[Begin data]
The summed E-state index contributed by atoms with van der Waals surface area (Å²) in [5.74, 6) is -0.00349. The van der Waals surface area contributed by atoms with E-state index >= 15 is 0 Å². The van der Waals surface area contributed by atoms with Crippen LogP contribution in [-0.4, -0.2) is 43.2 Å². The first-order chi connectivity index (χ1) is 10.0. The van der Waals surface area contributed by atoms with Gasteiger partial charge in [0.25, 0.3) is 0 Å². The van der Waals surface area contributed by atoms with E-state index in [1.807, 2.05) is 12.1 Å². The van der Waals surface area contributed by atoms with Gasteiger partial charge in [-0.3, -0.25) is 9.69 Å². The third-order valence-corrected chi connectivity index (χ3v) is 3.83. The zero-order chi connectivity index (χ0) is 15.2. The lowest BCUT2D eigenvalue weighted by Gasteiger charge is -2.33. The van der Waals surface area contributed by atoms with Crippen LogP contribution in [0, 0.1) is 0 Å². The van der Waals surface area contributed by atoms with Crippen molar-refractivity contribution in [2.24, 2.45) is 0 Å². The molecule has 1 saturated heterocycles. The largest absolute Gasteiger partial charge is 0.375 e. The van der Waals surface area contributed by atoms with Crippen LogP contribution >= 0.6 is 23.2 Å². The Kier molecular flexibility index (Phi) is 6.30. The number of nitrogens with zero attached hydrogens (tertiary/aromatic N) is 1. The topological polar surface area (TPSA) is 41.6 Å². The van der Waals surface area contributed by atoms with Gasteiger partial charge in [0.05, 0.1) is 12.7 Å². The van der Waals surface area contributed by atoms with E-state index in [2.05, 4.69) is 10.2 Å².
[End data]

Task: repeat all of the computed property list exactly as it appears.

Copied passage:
The summed E-state index contributed by atoms with van der Waals surface area (Å²) in [5.74, 6) is -0.00349. The van der Waals surface area contributed by atoms with E-state index >= 15 is 0 Å². The van der Waals surface area contributed by atoms with Crippen LogP contribution in [-0.4, -0.2) is 43.2 Å². The first-order chi connectivity index (χ1) is 10.0. The van der Waals surface area contributed by atoms with Gasteiger partial charge in [0.25, 0.3) is 0 Å². The van der Waals surface area contributed by atoms with E-state index in [1.807, 2.05) is 12.1 Å². The van der Waals surface area contributed by atoms with Gasteiger partial charge in [-0.3, -0.25) is 9.69 Å². The third-order valence-corrected chi connectivity index (χ3v) is 3.83. The zero-order chi connectivity index (χ0) is 15.2. The lowest BCUT2D eigenvalue weighted by Gasteiger charge is -2.33. The van der Waals surface area contributed by atoms with Crippen LogP contribution in [0, 0.1) is 0 Å². The van der Waals surface area contributed by atoms with Crippen molar-refractivity contribution in [2.24, 2.45) is 0 Å². The molecule has 1 saturated heterocycles. The largest absolute Gasteiger partial charge is 0.375 e. The van der Waals surface area contributed by atoms with Crippen LogP contribution >= 0.6 is 23.2 Å². The Kier molecular flexibility index (Phi) is 6.30. The number of nitrogens with zero attached hydrogens (tertiary/aromatic N) is 1. The topological polar surface area (TPSA) is 41.6 Å². The van der Waals surface area contributed by atoms with Gasteiger partial charge in [0.05, 0.1) is 12.7 Å². The van der Waals surface area contributed by atoms with E-state index in [2.05, 4.69) is 10.2 Å².